Governing Legislation and Resources for Consumer Protection (11:II)

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This information applies to British Columbia, Canada. Last reviewed for legal accuracy by the Law Students' Legal Advice Program on August 5, 2021.



A. Legislation[edit]

The SGA regulates contracts for the sale (or lease) of goods, but not services. The SGA is not concerned with the ethics of the transaction unless there is also a defect in the manner in which the contract is carried out (e.g. if the goods are not delivered, are damaged, or are unfit for the purpose for which they were sold). The protections are stronger for new goods and goods sold by sellers in the business of selling that good (e.g. retail stores) than for goods that the purchaser knows are used or sellers who are not in the business of selling that good.
The BPCPA is concerned with the ethics of a transaction, such as deceptive and unconscionable practices, as well as information requirements for many types of consumer contracts. The BPCPA also gives consumers the right, under some circumstances, to cancel contracts where the consumer has ongoing obligations, such as time share and gym memberships. In addition, the Act regulates businesses that offer such contracts and other types of transactions that are open to abusing consumers, such as direct sales and payday loans. One of the key features of the Act is that it provides for statutory causes of action for certain kinds of consumer transactions.
The MDA sets out the requirements for motor dealers selling vehicles to retail consumers. It requires disclosure of the prior history of a car (e.g. its use as a taxi) and any damage suffered over $2,000, and other important information. Clients with consumer complaints regarding car dealers should be directed to the Vehicle Sales Authority of British Columbia, which has the authority to investigate consumer complaints and provide dispute resolution.
NOTE: The MDA underwent several amendments in 2018-01-01 including amendments to the Consumer Advancement Fund that enacted ss 24.02-24.05, and provisions regarding the powers and undertakings of the registrar in ss 26.01-26.12.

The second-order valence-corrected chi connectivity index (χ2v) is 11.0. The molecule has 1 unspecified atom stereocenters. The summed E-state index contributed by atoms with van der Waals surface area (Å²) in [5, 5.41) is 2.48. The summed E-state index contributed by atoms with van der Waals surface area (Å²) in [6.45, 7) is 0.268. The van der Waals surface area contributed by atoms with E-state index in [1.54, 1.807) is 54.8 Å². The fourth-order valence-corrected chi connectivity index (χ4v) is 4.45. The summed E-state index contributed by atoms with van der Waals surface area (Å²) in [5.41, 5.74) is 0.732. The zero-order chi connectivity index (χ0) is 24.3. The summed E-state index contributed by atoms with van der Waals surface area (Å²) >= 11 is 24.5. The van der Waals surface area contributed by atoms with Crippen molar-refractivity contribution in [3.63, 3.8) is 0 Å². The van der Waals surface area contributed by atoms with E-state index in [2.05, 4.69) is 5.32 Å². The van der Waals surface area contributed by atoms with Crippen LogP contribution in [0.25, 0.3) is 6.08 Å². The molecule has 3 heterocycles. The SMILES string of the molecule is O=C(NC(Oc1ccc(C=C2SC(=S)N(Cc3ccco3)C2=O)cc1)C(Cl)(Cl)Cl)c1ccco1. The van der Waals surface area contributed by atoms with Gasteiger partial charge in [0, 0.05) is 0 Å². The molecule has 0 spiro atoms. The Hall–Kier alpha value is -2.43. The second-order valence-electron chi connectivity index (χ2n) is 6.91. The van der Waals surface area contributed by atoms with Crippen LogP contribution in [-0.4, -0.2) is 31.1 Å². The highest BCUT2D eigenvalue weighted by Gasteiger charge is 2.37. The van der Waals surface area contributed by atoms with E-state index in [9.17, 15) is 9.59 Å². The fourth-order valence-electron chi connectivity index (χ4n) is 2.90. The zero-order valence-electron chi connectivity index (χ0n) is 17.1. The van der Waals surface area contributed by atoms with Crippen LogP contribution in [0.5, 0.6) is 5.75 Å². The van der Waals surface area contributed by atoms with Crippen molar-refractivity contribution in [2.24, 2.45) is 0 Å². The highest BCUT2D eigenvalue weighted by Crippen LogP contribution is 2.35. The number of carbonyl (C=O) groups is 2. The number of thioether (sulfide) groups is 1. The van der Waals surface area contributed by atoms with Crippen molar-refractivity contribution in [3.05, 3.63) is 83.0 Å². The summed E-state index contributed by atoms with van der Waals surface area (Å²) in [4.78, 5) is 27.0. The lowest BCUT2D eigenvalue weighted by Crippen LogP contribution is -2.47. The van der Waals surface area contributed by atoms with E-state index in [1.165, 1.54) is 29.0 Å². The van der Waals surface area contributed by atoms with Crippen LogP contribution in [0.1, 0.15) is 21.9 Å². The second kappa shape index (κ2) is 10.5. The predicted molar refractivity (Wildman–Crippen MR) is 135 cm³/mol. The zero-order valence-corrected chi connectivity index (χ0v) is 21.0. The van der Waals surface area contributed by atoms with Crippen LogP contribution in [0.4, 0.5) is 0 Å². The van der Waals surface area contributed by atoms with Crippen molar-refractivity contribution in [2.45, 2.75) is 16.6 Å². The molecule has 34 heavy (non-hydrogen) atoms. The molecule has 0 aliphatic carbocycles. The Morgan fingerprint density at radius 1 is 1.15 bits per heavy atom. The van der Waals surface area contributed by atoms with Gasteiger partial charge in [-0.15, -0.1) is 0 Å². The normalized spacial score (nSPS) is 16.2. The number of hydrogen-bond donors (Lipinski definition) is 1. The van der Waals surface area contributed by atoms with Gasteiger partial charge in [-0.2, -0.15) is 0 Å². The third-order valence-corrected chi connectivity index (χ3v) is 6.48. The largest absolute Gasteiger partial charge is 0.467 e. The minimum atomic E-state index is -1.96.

The PPSA governs all security agreements, as well as chattel mortgages, conditional sales, floating charges, pledges, trust indentures, trust receipts, assignments, consignments, leases, trusts, and transfers of chattel paper that secure payment or performance of an obligation. A security interest is an interest in goods or other property that secures payment or performance of an obligation for a lender. It is used to determine who retained title; however, recent cases abolished title as the most important factor. See also 11:IV Conditional Sales Contracts and Security Agreements
The BEA states that a promissory note is a written promise, like an “I owe you”, to pay a specified sum of money at a fixed time or on-demand. These are commonly used in conjunction with executory contracts, where one party has fulfilled their material obligations and the other party still has some or all outstanding.

B. Resources[edit]

A list of resources which clients might find useful:

  • Consumer Protection BC [CPBC]
Toll-free: 1-888-564-9963
Website: http://www.consumerprotectionbc.ca
Consumer Protection BC operates at arm’s length from government and has responsibility for a range of licensing, inspection, investigation, and enforcement activities. If consumer protection legislation appears to have been violated, the aggrieved party can phone CPBC to report the infraction. This office has a mandate to receive and act on consumer complaints generally.
NOTE: This is the office to contact for students (on behalf of clients) seeking action by the Director under the statutory causes of action found in consumer protection legislation.
  • Vehicle Sales Authority of British Columbia [VSA]
Telephone: (604) 574-5050
Website: http://www.mvsabc.com
The VSA is a regulatory agency that oversees the retail sales of motor vehicles in British Columbia. This is the office to contact if a consumer believes that the MDA has been violated or has questions regarding the provisions in the MDA.
  • Better Business Bureau
Telephone: (604) 682-2711 or 1-888-803-1222
Website: http://www.bbb.org/mbc
Businesses voluntarily join this association, which provides self-policing of the business community. Complaints against a member company can be made at this office, which offers an extra-judicial resolution process for conflicts between consumers and member companies. Information about a specific member company can also be obtained.
  • Dial-a-Law
Telephone: (604) 687-4680 or 1-800-565-5297
Website: http://www.cbabc.org/For-the-Public/Dial-A-Law
This service provides pre-recorded summaries on the law pertaining to a wide variety of issues in consumer law. Some useful tapes include:
    • Door-to-Door Sales, Time-Shares and Contracts You Can Cancel: 255
    • Shopping by Phone, Mail or the Internet: 256
    • Buying Defective Goods: 257
    • Dishonest Business Practices and Schemes: 260


This information applies to British Columbia, Canada. Last reviewed for legal accuracy by the Law Students' Legal Advice Program on August 5, 2021.
© Copyright 2021, The Greater Vancouver Law Students' Legal Advice Society.